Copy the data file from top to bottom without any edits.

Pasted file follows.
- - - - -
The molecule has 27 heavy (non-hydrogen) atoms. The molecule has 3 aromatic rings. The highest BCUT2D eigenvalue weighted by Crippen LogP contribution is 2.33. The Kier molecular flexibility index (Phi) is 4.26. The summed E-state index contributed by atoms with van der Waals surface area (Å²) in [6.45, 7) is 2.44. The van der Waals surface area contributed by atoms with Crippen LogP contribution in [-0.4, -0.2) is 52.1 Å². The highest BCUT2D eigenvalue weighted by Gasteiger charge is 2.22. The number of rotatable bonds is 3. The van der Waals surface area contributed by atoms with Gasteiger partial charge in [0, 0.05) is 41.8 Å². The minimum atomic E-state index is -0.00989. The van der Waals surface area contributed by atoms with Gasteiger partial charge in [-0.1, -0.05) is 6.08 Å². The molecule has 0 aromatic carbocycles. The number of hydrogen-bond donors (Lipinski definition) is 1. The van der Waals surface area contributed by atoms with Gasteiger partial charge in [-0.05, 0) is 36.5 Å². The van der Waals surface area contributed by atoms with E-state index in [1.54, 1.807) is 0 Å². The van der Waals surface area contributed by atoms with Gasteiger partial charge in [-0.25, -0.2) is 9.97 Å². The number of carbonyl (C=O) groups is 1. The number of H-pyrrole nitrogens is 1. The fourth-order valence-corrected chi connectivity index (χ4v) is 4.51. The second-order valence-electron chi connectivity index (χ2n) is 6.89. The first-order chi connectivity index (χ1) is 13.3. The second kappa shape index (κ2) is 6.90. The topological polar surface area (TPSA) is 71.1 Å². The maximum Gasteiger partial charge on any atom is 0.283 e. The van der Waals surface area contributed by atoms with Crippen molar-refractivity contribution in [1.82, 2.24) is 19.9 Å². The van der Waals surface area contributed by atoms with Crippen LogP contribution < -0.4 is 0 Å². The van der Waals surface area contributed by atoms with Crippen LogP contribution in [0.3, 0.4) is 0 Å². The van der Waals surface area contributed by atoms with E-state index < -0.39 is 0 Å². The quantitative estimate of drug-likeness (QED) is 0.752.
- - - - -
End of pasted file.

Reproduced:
The molecule has 27 heavy (non-hydrogen) atoms. The molecule has 3 aromatic rings. The highest BCUT2D eigenvalue weighted by Crippen LogP contribution is 2.33. The Kier molecular flexibility index (Phi) is 4.26. The summed E-state index contributed by atoms with van der Waals surface area (Å²) in [6.45, 7) is 2.44. The van der Waals surface area contributed by atoms with Crippen LogP contribution in [-0.4, -0.2) is 52.1 Å². The highest BCUT2D eigenvalue weighted by Gasteiger charge is 2.22. The number of rotatable bonds is 3. The van der Waals surface area contributed by atoms with Gasteiger partial charge in [0, 0.05) is 41.8 Å². The minimum atomic E-state index is -0.00989. The van der Waals surface area contributed by atoms with Gasteiger partial charge in [-0.1, -0.05) is 6.08 Å². The molecule has 0 aromatic carbocycles. The number of hydrogen-bond donors (Lipinski definition) is 1. The van der Waals surface area contributed by atoms with Gasteiger partial charge in [-0.05, 0) is 36.5 Å². The van der Waals surface area contributed by atoms with E-state index in [1.54, 1.807) is 0 Å². The van der Waals surface area contributed by atoms with Gasteiger partial charge in [-0.25, -0.2) is 9.97 Å². The number of carbonyl (C=O) groups is 1. The number of H-pyrrole nitrogens is 1. The fourth-order valence-corrected chi connectivity index (χ4v) is 4.51. The second-order valence-electron chi connectivity index (χ2n) is 6.89. The first-order chi connectivity index (χ1) is 13.3. The second kappa shape index (κ2) is 6.90. The topological polar surface area (TPSA) is 71.1 Å². The maximum Gasteiger partial charge on any atom is 0.283 e. The van der Waals surface area contributed by atoms with Crippen molar-refractivity contribution in [1.82, 2.24) is 19.9 Å². The van der Waals surface area contributed by atoms with Crippen LogP contribution < -0.4 is 0 Å². The van der Waals surface area contributed by atoms with Crippen LogP contribution in [0.3, 0.4) is 0 Å². The van der Waals surface area contributed by atoms with E-state index < -0.39 is 0 Å². The quantitative estimate of drug-likeness (QED) is 0.752.